Coronavirus | Centre collects data to map COVID-19 after-effects

Doctors flag complications, including induced diabetes, impaired lung function.

Updated - July 15, 2020 07:33 am IST

Published - July 15, 2020 12:15 am IST - NEW DELHI

Policemen keep vigil outside a containment zone in Kolkata on July 14, 2020.

Policemen keep vigil outside a containment zone in Kolkata on July 14, 2020.

Even as the fight against the pandemic continues, data is now being collected from across India on the medical complications that recovered patients are suffering from, including COVID-19-induced diabetes, impaired lung, heart, liver and brain functions along with acute fatigue and dyspnea, after doctors and hospitals indicated this trend.

The Directorate General of Health Services (DGHS) is collecting data from leading Central government hospitals, including Safdarjung, Ram Manohar Lohia and AIIMS, and across India.

The Health Ministry said the data would help them come out with guidelines on further care and treatment of those who had recovered.


The Ministry pointed out that 86% of the COVID-19 cases in the country were reported from 10 States, with Maharashtra and Tamil Nadu accounting for 50%; the overall recovery rate had climbed from 47.6% (May 31) to 63.02% currently.

Leading physicians from across the country have indicated that they are seeing some worrying medical complications among the recovered patients.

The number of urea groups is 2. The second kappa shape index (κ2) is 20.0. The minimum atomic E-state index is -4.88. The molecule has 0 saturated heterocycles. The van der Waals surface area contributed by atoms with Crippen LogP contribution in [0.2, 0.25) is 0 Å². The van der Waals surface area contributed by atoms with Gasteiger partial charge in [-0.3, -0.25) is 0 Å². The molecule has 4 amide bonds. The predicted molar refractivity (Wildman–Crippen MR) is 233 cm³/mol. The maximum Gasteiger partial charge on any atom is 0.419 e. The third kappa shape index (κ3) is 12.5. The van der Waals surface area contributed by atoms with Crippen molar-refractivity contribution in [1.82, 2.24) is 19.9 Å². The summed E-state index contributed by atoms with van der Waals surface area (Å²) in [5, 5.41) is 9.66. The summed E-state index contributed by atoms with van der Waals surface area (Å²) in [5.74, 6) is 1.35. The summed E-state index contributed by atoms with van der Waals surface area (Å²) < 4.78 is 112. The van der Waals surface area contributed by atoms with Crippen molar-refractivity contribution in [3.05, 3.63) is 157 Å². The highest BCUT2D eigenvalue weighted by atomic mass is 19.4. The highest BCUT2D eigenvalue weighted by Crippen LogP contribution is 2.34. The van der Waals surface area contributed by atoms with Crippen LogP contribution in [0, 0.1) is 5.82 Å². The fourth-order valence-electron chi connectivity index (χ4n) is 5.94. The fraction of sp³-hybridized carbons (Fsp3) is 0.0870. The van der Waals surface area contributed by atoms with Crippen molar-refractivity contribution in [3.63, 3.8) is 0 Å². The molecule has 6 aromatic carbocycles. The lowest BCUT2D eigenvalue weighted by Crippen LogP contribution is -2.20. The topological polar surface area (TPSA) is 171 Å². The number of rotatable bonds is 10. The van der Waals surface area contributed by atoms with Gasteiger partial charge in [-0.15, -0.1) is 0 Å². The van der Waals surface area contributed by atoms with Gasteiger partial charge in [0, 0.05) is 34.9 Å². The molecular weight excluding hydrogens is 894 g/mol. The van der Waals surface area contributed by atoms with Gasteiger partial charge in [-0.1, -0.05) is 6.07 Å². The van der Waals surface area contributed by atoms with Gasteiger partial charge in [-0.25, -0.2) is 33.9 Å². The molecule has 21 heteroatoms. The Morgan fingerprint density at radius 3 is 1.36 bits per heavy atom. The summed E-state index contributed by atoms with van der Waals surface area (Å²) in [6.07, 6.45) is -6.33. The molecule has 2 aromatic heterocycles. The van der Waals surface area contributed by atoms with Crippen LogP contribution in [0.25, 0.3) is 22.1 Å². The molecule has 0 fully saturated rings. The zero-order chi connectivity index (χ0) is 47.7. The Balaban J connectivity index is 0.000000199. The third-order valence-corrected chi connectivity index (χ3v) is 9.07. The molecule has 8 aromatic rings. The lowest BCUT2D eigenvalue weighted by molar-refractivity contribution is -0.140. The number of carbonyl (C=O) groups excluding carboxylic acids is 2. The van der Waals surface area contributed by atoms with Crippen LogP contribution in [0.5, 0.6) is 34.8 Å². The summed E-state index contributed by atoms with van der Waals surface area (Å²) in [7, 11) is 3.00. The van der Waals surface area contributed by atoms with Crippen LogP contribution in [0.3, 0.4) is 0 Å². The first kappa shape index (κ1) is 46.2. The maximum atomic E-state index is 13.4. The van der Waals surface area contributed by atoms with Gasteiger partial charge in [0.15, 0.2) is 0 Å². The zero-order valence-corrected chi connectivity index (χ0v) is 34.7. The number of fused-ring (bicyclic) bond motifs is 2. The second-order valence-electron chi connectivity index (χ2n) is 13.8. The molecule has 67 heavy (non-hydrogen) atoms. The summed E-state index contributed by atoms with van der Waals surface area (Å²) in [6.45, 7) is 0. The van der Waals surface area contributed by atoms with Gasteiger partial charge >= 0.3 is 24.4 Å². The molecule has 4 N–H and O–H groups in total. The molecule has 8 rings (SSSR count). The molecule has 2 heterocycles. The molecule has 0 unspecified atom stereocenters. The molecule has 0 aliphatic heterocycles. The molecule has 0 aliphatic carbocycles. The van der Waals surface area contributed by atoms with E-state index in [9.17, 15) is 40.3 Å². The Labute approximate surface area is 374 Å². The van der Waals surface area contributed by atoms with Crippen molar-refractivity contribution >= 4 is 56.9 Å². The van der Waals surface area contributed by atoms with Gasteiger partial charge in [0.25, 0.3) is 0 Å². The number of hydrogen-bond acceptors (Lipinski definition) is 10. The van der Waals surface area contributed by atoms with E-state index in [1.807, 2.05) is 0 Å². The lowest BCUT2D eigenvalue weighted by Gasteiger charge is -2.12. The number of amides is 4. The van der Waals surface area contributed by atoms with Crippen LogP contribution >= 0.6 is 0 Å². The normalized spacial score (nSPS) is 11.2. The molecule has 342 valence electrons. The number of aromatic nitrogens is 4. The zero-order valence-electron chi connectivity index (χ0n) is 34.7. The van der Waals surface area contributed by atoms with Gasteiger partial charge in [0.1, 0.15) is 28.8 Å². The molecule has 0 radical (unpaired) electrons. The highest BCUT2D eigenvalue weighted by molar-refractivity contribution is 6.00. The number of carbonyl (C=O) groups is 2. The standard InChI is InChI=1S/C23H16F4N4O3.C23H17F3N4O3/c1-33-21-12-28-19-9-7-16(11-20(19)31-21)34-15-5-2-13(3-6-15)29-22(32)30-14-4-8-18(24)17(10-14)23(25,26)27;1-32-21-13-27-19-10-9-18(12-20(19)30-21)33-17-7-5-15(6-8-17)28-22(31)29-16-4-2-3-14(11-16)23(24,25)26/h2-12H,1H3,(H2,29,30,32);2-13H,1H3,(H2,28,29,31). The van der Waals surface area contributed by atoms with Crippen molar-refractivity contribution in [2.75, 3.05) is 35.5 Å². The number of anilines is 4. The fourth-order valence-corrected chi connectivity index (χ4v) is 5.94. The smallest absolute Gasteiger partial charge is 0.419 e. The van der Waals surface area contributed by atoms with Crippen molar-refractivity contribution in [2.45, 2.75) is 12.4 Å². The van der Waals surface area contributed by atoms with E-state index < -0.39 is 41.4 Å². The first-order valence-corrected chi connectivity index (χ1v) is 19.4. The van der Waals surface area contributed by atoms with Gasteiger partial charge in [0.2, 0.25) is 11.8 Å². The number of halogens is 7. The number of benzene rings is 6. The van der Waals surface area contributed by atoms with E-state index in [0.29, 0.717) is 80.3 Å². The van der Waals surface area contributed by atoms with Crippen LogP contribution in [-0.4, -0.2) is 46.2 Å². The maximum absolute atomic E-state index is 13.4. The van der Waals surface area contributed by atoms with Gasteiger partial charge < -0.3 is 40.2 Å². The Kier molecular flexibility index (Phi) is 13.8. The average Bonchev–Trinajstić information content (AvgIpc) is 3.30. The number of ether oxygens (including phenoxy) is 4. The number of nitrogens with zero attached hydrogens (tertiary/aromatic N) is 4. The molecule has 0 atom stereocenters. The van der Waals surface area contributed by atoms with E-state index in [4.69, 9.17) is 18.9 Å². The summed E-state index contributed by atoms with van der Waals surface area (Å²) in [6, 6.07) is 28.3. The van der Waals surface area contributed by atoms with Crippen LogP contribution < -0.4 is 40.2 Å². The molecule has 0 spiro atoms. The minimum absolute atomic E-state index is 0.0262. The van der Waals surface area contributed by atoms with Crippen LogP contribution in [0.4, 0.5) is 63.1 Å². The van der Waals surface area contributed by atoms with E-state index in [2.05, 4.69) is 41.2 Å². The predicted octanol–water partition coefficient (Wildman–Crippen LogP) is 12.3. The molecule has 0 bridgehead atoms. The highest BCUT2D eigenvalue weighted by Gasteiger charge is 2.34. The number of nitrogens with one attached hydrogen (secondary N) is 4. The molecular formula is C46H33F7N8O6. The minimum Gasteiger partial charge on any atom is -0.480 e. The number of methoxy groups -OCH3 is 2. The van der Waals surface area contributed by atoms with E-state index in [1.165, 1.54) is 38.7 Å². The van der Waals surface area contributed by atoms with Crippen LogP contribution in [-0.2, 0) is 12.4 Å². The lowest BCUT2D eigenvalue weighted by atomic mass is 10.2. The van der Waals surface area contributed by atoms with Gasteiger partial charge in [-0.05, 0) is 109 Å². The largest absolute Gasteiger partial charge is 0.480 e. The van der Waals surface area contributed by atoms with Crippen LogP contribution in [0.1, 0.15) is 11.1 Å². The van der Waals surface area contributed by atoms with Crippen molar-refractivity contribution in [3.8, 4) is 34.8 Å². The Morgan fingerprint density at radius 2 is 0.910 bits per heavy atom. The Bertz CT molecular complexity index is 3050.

Cardiologist Dr. Balbir Singh stated that patients were taking a “long time to fully recover and they often complain of feeling lethargic, completely drained out, mentally depressed with the inability to concentrate. In those who developed pneumonia, lung function improves within some months of recovery but some may not normalise due to the fibrosis.’’

Dr. Ambuj Roy from the Department of Cardiology of All India Institute of Medical Sciences (AIIMS), Delhi, said that there were possibilities of long-term lung function deterioration and vascular diseases.

Diabetologist Dr. V. Mohan observed that there were indications of COVID-induced diabetes among recovered patients.

There was a move to collect the data on this globally to understand the effect of this relatively new and evolving virus.

The stress on the body associated with this virus could lead to long and short term complications.

Damage to lungs

Dr. Yash Gulati, orthopaedic surgeon at IndraprasthaApollo Hospitals, Delhi, said: “The fact of the matter was that nobody knew for sure the exact after effects of the disease but in the medical community, we are aware the damage is caused by thrombosis in the small vessels that ultimately damages lung tissues and other organs, including the heart, and can lead to fatal pulmonary embolism.”

At a press conference, Indian Council of Medical Research (ICMR) Director General Dr. Balram Bhargava said that two indigenous vaccine candidates had undergone successful toxicity studies in rats, mice and rabbits and the data had been shared with the Drug Controller General of India.

“They have now got clearance to start human trials early this month. These candidates have got their sites ready with clinical study on approximately a 1,000 human volunteers now having been initiated,’’ he said.

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